Back in March I wrote a post about the Austin Bar Association’s “People’s Law School,” a program intended, in part, to address access to justice issues related to education and resources supporting pro se representation. So I was interested to see Donna Seyle’s take on addressing access to justice issues through wider adoption of Web 2.0 technology. She noted in a recent post on her Law Practice Strategy blog that:
- The lower cost structure of virtual law practice could make legal services more affordable to more people, and
- Broader, more innovative implementation of IT solutions could address barriers to information, processes and other resources.
What impressed me most about the post, though, were the ethical underpinnings of Seyle’s argument:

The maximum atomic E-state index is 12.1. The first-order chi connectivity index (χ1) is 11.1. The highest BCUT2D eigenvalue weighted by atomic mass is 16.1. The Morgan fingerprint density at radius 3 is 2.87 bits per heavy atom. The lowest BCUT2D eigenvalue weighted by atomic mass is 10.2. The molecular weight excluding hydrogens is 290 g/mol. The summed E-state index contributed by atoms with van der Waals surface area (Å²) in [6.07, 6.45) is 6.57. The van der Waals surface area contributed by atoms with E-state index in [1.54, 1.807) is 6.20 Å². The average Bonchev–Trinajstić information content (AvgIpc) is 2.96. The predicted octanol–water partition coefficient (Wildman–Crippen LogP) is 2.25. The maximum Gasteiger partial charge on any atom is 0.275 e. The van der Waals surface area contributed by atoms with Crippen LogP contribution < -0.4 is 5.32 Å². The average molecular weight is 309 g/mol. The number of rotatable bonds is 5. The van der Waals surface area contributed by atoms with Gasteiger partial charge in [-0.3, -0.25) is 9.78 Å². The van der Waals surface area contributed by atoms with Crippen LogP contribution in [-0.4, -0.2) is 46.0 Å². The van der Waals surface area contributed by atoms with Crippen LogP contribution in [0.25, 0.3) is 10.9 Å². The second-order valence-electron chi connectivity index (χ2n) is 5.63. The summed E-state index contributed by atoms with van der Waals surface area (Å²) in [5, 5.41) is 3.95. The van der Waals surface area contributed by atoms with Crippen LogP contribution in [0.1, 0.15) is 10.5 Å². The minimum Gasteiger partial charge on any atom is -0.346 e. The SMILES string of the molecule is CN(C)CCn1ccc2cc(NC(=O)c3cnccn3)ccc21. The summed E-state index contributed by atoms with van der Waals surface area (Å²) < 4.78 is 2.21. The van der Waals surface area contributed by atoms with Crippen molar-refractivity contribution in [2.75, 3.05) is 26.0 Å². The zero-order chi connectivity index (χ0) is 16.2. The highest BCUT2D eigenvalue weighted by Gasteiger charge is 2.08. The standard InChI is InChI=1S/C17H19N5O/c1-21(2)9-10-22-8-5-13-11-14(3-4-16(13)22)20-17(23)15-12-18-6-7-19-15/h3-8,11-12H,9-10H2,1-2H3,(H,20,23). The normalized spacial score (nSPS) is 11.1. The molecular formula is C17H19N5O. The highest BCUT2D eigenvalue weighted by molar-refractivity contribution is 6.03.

“Yes, offering consumers affordable services is a great way to create a market for your practice. But the advantages of affordability also spill over to one of the great tenets of our profession: access to justice. I would argue that the advancement of this right is as paramount as any security and privacy challenge posed by the use of cloud-based practice management platforms.”
In other words, virtual law and innovative IT make for good business and good policy.